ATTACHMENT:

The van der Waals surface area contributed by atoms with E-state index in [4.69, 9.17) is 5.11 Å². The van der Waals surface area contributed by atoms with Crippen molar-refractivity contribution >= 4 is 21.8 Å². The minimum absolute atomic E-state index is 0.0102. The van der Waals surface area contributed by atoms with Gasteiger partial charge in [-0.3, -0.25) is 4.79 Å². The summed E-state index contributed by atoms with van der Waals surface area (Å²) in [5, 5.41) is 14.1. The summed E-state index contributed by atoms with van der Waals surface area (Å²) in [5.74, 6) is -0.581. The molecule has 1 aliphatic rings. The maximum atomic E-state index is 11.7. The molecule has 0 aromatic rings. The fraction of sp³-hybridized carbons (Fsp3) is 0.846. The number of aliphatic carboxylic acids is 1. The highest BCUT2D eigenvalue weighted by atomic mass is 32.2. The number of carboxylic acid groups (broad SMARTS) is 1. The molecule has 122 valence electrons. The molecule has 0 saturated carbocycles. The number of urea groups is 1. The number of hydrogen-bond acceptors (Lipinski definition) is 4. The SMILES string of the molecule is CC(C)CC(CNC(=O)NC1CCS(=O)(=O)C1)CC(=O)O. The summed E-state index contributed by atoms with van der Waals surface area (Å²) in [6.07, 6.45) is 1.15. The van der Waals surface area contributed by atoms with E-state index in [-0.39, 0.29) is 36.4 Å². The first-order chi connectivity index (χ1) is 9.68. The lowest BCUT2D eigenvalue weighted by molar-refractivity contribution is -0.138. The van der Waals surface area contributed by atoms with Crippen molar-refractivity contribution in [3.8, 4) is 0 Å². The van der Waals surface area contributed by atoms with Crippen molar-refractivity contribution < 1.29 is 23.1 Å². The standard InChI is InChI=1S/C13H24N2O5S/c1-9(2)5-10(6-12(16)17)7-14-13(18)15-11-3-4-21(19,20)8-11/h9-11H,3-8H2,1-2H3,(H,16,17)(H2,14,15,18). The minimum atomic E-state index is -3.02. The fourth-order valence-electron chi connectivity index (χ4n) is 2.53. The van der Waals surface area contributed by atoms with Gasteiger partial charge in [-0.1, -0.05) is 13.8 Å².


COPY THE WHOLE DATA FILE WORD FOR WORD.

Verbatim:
The van der Waals surface area contributed by atoms with E-state index in [4.69, 9.17) is 5.11 Å². The van der Waals surface area contributed by atoms with Crippen molar-refractivity contribution >= 4 is 21.8 Å². The minimum absolute atomic E-state index is 0.0102. The van der Waals surface area contributed by atoms with Gasteiger partial charge in [-0.3, -0.25) is 4.79 Å². The summed E-state index contributed by atoms with van der Waals surface area (Å²) in [5, 5.41) is 14.1. The summed E-state index contributed by atoms with van der Waals surface area (Å²) in [5.74, 6) is -0.581. The molecule has 1 aliphatic rings. The maximum atomic E-state index is 11.7. The molecule has 0 aromatic rings. The fraction of sp³-hybridized carbons (Fsp3) is 0.846. The number of aliphatic carboxylic acids is 1. The highest BCUT2D eigenvalue weighted by atomic mass is 32.2. The number of carboxylic acid groups (broad SMARTS) is 1. The molecule has 122 valence electrons. The molecule has 0 saturated carbocycles. The number of urea groups is 1. The number of hydrogen-bond acceptors (Lipinski definition) is 4. The SMILES string of the molecule is CC(C)CC(CNC(=O)NC1CCS(=O)(=O)C1)CC(=O)O. The summed E-state index contributed by atoms with van der Waals surface area (Å²) in [6.07, 6.45) is 1.15. The van der Waals surface area contributed by atoms with E-state index in [-0.39, 0.29) is 36.4 Å². The first-order chi connectivity index (χ1) is 9.68. The lowest BCUT2D eigenvalue weighted by molar-refractivity contribution is -0.138. The van der Waals surface area contributed by atoms with Crippen molar-refractivity contribution in [3.8, 4) is 0 Å². The van der Waals surface area contributed by atoms with Crippen molar-refractivity contribution < 1.29 is 23.1 Å². The standard InChI is InChI=1S/C13H24N2O5S/c1-9(2)5-10(6-12(16)17)7-14-13(18)15-11-3-4-21(19,20)8-11/h9-11H,3-8H2,1-2H3,(H,16,17)(H2,14,15,18). The minimum atomic E-state index is -3.02. The fourth-order valence-electron chi connectivity index (χ4n) is 2.53. The van der Waals surface area contributed by atoms with Gasteiger partial charge in [-0.1, -0.05) is 13.8 Å².